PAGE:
…Says they’re unrealistic
Magnus Eze, Enugu
Former Cross River State governor, Donald Duke, has faulted recent figures released by the National Bureau of Statistics (NBS) on Nigeria’s unemployment and inflation rates insisting they can’t be trusted.
He described figures as not only unrealistic but unreliable, as they are not in tandem with the realities in the country.
Addressing a large crowd of mainly students, at the 2018 Dinner of the Law Students Association (LAWSA), University of Nigeria, Enugu Campus (UNEC), in Enugu, at the weekend, the former governor who used the opportunity to unveil his presidential aspiration in next year’s general elections also raised the alarm that Nigeria was in great danger and needed a leader imbued with demonstrable strategies to steer the ship and rescue it from sinking.
Dwelling on the topic, “Nigeria in Clear and Present Danger”, he said the nation ran a rent economy; a dysfunctional system designed to create jobs and opportunities in foreign countries.
The former governor emphasised that government adjudged its ability to manage the economy on the basis of how low it can keep the exchange rate stable, which was attractive to their wealthy acolytes, rather than how many jobs were created in the real sectors of the economy.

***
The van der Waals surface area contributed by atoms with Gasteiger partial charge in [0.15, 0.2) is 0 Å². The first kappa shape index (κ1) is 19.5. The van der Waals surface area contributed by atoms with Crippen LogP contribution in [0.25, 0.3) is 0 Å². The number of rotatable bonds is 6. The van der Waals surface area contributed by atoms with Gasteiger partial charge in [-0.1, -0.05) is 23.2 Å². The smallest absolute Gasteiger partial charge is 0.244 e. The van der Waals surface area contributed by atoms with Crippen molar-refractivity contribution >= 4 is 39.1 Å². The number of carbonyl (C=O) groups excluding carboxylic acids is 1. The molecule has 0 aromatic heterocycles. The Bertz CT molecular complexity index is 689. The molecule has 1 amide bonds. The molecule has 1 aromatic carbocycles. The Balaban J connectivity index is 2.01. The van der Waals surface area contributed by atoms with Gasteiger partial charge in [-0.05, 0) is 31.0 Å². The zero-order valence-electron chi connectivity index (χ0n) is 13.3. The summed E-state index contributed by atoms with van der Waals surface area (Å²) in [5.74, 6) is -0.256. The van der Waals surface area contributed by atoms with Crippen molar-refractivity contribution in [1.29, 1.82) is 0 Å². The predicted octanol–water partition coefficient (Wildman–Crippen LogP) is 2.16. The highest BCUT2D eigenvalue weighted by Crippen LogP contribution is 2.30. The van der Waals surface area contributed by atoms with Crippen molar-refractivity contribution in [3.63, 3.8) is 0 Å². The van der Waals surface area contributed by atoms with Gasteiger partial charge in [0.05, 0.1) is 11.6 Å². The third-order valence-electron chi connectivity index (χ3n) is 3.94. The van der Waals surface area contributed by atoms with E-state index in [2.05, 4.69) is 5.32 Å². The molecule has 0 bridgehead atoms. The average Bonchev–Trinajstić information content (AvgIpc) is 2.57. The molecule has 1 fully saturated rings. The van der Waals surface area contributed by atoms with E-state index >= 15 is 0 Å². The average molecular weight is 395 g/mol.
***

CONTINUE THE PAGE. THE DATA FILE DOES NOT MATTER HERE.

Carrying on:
“Comically, the NBS states the national unemployment rate at 14.2 per cent. This is comical because even the uninformed knows that perhaps seven out of 10 folks you meet are either unemployed or underemployed. Would the NBS claim the hawker on the street is employed? These are the sort of statistics we bandy around that make us look delusional. Another is Nigeria’s inflation rate.
The same bureau states that our national inflation rate is at 15.25 per cent, which is considered too high. In other words, there is too much money in circulation. My question is, where is this money, because most folks I know don’t have a dime, while a very few have too much,” Duke stated.
According to him, the wealthier people get, the less the consumer goods purchase. Rather, they indulge in luxury goods that are usually imported and of no multiplier effect or impact on the economy.
He added: “If the amounts of money in circulation were properly distributed and more people were income earning, there would certainly be a deflation and desperate need to reflate the economy. And to my mind, inflation in the context of Nigeria is a fancy word for government’s failure or inability to properly distribute wealth.”
Regardless, Duke posited that to remedy the disaster, which he said the country was walking into with eyes open, there was need to design an economy with a growth rate in the real sectors of about 15 per cent annually, consecutively for 10 years to bring it to terms with the projected population, need and place in the comity of nations.